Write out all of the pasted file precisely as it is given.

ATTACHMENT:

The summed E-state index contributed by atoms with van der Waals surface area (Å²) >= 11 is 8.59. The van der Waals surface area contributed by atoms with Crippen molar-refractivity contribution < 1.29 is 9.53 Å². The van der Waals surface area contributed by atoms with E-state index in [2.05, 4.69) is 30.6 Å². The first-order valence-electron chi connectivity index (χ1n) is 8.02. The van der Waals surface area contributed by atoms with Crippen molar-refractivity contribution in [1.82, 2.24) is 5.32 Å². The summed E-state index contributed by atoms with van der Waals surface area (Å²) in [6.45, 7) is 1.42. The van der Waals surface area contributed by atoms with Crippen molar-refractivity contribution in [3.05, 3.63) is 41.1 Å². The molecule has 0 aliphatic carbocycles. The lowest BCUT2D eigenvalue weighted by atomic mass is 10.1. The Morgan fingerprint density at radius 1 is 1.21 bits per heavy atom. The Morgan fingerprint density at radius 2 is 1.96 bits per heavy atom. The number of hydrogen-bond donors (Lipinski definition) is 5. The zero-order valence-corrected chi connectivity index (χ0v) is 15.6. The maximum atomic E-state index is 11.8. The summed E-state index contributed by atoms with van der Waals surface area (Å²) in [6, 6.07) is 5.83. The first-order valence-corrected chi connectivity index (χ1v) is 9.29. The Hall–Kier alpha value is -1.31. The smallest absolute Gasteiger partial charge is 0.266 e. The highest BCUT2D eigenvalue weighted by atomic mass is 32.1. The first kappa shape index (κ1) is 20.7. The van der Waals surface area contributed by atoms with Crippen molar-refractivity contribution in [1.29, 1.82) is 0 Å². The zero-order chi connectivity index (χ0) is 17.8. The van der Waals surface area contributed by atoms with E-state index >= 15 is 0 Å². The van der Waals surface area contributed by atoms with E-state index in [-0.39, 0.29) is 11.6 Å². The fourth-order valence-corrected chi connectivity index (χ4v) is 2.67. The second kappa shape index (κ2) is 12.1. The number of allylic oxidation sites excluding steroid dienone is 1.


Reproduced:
The summed E-state index contributed by atoms with van der Waals surface area (Å²) >= 11 is 8.59. The van der Waals surface area contributed by atoms with Crippen molar-refractivity contribution < 1.29 is 9.53 Å². The van der Waals surface area contributed by atoms with E-state index in [2.05, 4.69) is 30.6 Å². The first-order valence-electron chi connectivity index (χ1n) is 8.02. The van der Waals surface area contributed by atoms with Crippen molar-refractivity contribution in [1.82, 2.24) is 5.32 Å². The summed E-state index contributed by atoms with van der Waals surface area (Å²) in [6.45, 7) is 1.42. The van der Waals surface area contributed by atoms with Crippen molar-refractivity contribution in [3.05, 3.63) is 41.1 Å². The molecule has 0 aliphatic carbocycles. The lowest BCUT2D eigenvalue weighted by atomic mass is 10.1. The Morgan fingerprint density at radius 1 is 1.21 bits per heavy atom. The Morgan fingerprint density at radius 2 is 1.96 bits per heavy atom. The number of hydrogen-bond donors (Lipinski definition) is 5. The zero-order valence-corrected chi connectivity index (χ0v) is 15.6. The maximum atomic E-state index is 11.8. The summed E-state index contributed by atoms with van der Waals surface area (Å²) in [6, 6.07) is 5.83. The first-order valence-corrected chi connectivity index (χ1v) is 9.29. The Hall–Kier alpha value is -1.31. The smallest absolute Gasteiger partial charge is 0.266 e. The highest BCUT2D eigenvalue weighted by atomic mass is 32.1. The first kappa shape index (κ1) is 20.7. The van der Waals surface area contributed by atoms with Crippen molar-refractivity contribution in [1.29, 1.82) is 0 Å². The zero-order chi connectivity index (χ0) is 17.8. The van der Waals surface area contributed by atoms with E-state index >= 15 is 0 Å². The van der Waals surface area contributed by atoms with E-state index in [-0.39, 0.29) is 11.6 Å². The fourth-order valence-corrected chi connectivity index (χ4v) is 2.67. The second kappa shape index (κ2) is 12.1. The number of allylic oxidation sites excluding steroid dienone is 1.